Developer Evangelists Manifesto
Good Developer Evangelists are bridges – they can talk and share information between multiple groups about a multitude of technologies. Internally they are a bridge between support, product management, engineering, and marketing teams. They are also a bridge between external developers and internal management and engineering. We are connectors in the broad sense of that word.
Broad goals for our team
1) Brand awareness – we help drive awareness for our product(s) and establish our company as a leader in Technology
2) Thought leaders in our own space - we each have an area of specialization and help to promote our product as a place where thought leaders work and that our opinion on a broad range of matters should be trusted
3) Making developers successful on our product - we work with the product team and external developers to help give external developers a sense of delight and excitement in using our product.
How are Evangelists perceived in the community
Just as a sales person gains trust from their customers by delivering the software to them on time and with the capabilities they promised – developer evangelists have to be trusted by the community they are talking to. Their trust is based on technical knowledge, honest assessment of the capabilities of their software, and being able to relate to the workflow and ways in which developers think.
Major attributes that make a good evangelist
In order to be effective in their role they have to have some key attributes and engage in a broad array of activities. It is important to remember that no one evangelist will be excellent at all these skills or activities but they need to be competent in all the areas and still engage in all the activities.
1) Technical skills in working with code and technology. Without this they can not talk credibly to external developers nor can they communicate effectively with internal engineering
2) Ability to speak effectively in public – they have to be able to get on stage, in front of a class, in front of customers, in a booth and convey both the marketing and technical message of the product. They have to be able to do it in a way that gets the developers excited about using the product and clearly see the benefits.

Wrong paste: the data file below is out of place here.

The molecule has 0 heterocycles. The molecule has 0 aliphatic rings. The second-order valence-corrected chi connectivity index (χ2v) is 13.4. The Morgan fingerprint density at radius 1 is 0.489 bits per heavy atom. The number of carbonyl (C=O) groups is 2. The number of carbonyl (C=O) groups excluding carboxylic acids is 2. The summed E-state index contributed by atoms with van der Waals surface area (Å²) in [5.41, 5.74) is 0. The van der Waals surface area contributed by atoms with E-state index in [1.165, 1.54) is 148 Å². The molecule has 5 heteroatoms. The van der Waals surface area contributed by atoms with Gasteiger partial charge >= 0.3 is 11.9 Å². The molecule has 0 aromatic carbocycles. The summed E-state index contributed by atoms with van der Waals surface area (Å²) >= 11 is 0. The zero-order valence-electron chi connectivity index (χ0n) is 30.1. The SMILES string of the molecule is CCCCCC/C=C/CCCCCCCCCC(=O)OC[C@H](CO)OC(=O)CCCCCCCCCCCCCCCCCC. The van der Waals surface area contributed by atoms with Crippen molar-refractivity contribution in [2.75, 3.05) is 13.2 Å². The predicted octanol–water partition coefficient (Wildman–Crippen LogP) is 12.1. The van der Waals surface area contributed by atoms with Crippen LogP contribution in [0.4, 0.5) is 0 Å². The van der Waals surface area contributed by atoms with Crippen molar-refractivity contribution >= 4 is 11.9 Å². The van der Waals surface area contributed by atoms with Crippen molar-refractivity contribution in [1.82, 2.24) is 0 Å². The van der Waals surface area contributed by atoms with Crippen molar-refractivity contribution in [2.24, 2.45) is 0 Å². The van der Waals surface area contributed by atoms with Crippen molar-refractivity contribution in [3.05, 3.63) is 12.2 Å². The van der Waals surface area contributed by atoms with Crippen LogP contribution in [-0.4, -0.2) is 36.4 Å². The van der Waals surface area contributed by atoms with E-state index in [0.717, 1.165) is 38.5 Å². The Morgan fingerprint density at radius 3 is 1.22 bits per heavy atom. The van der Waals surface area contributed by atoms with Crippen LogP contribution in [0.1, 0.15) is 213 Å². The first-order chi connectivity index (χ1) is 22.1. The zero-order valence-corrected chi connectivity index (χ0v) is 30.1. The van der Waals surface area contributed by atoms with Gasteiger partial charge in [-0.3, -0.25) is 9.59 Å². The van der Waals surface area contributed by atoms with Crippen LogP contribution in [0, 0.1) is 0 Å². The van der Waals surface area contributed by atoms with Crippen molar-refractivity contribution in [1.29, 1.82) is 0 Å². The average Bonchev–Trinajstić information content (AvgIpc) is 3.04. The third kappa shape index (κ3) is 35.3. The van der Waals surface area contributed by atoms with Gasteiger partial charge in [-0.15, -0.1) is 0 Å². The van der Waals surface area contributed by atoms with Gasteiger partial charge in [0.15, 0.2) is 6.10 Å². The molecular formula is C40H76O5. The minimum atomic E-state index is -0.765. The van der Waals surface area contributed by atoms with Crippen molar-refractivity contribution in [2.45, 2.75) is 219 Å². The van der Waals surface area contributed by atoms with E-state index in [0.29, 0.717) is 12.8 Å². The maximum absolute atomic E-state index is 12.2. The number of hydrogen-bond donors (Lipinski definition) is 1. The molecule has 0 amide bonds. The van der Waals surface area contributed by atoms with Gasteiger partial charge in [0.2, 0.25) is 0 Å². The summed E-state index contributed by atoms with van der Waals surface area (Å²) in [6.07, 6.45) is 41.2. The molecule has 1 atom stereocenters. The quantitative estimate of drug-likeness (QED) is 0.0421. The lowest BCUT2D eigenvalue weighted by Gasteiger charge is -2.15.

3) They need to be able to write effectively – they will need to write blog posts, respond to questions in forums, talk to users in IRC, write email to the engineering team, and send reports to management.
4) They have to be generally curious about technology and enjoy teaching it to others – they have to have a desire to seek out new tech and learn it, but they also have to generally have a desire to teach it to others rather than just use it themselves all the time. They need to be able to read blogs, twitter, talk to developers at shows, and other media channels to keep up with trends in their field. They need to spend a certain amount of time reading and contributing to social forums.
What do Evangelists do
In order to be effective in their role an evangelist has to engage in a broad array of activities. Some may be specialists in one of these areas but that does not mean they don’t have to be at least competent in all of these areas. Note this list is not in priority order since all of these activities are essential to be a good developer evangelist:
1) They need to get in front of developers – speaking at shows, attending shows, working at hackathons, talking or teaching at meetups
2) They need to be involved in some of the product management feedback, especially regarding roadmap issues so they can effectively communicate the product intention and direction to external developers
3) They need to be able to spend time talking to product engineers so they can effectively understand how the technology is supposed to work and give feedback so the engineers can understand how developers will use their product.
4) They need to spend time learning and using new technology, both in sample applications and real applications – this is the only way for them to be able to speak with authority both at shows and in written form
5) They need to spend some time teaching external developers how to use the products. They should also take the feedback learned in those classes back to the engineering team
6) They need to write blog content to help communicate their knowledge and interesting features for the platform.